While developing the curricula for each of our courses, academic consultants identify zero-cost, web-based educational materials that are both well-suited to the instructional design of the course and capable of engaging and teaching an independent, self-directed learner. Students are then directed to read, watch, listen to, or interact with these resources as they progress through a chosen course. While we use as much openly-licensed content as possible (for more information on “open licensing,” please click here), many of these materials bear a traditional copyright. As a result, we are only able to “link” to these resources, an arrangement that renders large portions of our course materials relatively unstable due to the threat of link rot, website redesign, and so forth.
The Saylor Foundation is committed to open access of all information. No student will ever pay a cent for our services, nor will they be limited by registration or passwords.
This issue has to do with the design of our project. Each one of our courses relies upon the permanent existence of its assigned materials. Learning in an online atmosphere is difficult enough; students shouldn’t need to worry whether the materials that they need are going to be there the next time they visit our site. Due to link rot, web-site re-organization, and failed servers, educational materials can disappear overnight. By storing the materials directly on Saylor Foundation servers, we can guarantee our students the materials that they need to educate themselves.
We understand your desire to keep all copies of your material as current as possible. We have worked out several solutions for this issue with previous Content Partners. One way to do this is through a regular schedule of updates. After a fixed amount of time, we will go through and synchronize all of our copies of your material with those on your website. Another solution is to simply let us know when something important has been updated or changed. Likewise, we will be happy to modify our versions.
A Creative Commons license is a way of licensing your work such that you enable and encourage others to share, promote, remix, and/or build on your work. You have the freedom to choose how your work can be used and re-used with a greater level of specificity. Many educators who have embraced Creative Commons licensing have seen an exponential increase in the adoption and dissemination of their work. For example, The University of Colorado licensed all of its PHET Science Simulations under a CC license. These simulations were run over 10 million times in 2009 alone, and have been translated into over 40 languages. Similarly, when TED Talks re-licensed their popular TED Talk videos under an open license, their viewer numbers soared: TED Talks have now been viewed over 200 million times online. In another case, New York Times best-selling author Cory Doctorow released his book Down and Out in the Magic Kingdom under an open license, resulting in 750,000 downloads (as of 2007) from his site alone. To find out other prominent institutions and individuals who have openly licensed their work, please see here.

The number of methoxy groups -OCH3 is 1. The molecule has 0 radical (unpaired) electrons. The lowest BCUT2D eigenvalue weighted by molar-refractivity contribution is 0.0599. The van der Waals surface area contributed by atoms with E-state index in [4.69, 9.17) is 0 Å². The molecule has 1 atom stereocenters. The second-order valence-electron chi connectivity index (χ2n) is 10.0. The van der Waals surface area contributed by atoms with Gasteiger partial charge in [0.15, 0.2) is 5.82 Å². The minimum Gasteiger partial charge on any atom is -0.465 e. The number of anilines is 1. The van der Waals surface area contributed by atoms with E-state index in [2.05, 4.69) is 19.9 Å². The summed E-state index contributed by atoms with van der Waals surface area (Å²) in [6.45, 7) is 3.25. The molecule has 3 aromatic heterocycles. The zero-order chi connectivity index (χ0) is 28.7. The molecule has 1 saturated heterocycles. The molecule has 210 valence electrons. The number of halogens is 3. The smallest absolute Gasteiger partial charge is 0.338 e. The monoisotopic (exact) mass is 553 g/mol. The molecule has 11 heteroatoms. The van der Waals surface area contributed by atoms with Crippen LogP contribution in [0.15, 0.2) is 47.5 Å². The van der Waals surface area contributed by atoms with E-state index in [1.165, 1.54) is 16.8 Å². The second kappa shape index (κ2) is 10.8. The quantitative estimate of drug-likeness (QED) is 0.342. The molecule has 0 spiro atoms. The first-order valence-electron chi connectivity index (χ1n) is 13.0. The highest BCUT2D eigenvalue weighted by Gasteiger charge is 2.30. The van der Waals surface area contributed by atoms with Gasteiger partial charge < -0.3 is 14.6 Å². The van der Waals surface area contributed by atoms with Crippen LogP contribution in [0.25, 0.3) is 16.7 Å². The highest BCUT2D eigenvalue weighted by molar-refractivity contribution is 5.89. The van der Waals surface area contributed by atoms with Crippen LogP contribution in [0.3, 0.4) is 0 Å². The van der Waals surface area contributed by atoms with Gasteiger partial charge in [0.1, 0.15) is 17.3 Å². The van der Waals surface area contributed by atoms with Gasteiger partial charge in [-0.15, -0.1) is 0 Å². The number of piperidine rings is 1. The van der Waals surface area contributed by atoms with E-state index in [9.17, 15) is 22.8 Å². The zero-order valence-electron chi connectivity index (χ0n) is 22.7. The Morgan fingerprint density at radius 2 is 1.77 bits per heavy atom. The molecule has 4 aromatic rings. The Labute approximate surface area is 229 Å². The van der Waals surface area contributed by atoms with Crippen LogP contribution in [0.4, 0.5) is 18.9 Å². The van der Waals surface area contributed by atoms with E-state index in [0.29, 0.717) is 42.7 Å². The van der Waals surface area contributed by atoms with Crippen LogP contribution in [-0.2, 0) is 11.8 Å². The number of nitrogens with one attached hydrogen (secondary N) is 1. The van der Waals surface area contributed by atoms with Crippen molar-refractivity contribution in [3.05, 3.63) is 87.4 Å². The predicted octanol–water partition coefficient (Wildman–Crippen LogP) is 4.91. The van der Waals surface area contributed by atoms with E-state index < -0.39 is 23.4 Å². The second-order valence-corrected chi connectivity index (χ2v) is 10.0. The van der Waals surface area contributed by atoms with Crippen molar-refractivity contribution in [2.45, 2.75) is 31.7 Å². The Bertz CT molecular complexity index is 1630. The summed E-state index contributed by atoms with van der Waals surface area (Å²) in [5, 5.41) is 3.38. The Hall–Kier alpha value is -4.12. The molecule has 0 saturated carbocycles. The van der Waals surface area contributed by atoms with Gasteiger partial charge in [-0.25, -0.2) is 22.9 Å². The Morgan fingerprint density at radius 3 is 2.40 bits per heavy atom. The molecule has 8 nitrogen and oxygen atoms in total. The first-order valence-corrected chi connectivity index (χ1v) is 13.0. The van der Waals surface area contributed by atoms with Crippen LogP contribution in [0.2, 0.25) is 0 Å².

There are six types of Creative Commons licenses that allow you to define the way others use your work. These range from the most open of licenses, the CC BY 3.0 license, which indicates that others are free to share and remix your work provided that they attribute the original work to you, to more restrictive types, like the CC BY-NC-ND license, which allows others to download and share your work as long as they credit you, but denies permission to modify or use those works commercially. Like many participants and content providers in the open education space, we have adopted the most open of licenses, CC BY 3.0, for all original Foundation produced content.
The details of these licenses can be found here.
If you choose to re-license your work under a Creative Commons license, we will attribute the work to you, provide a notice indicating the type of license you have chosen, and feature a link to the website where your original work has been published.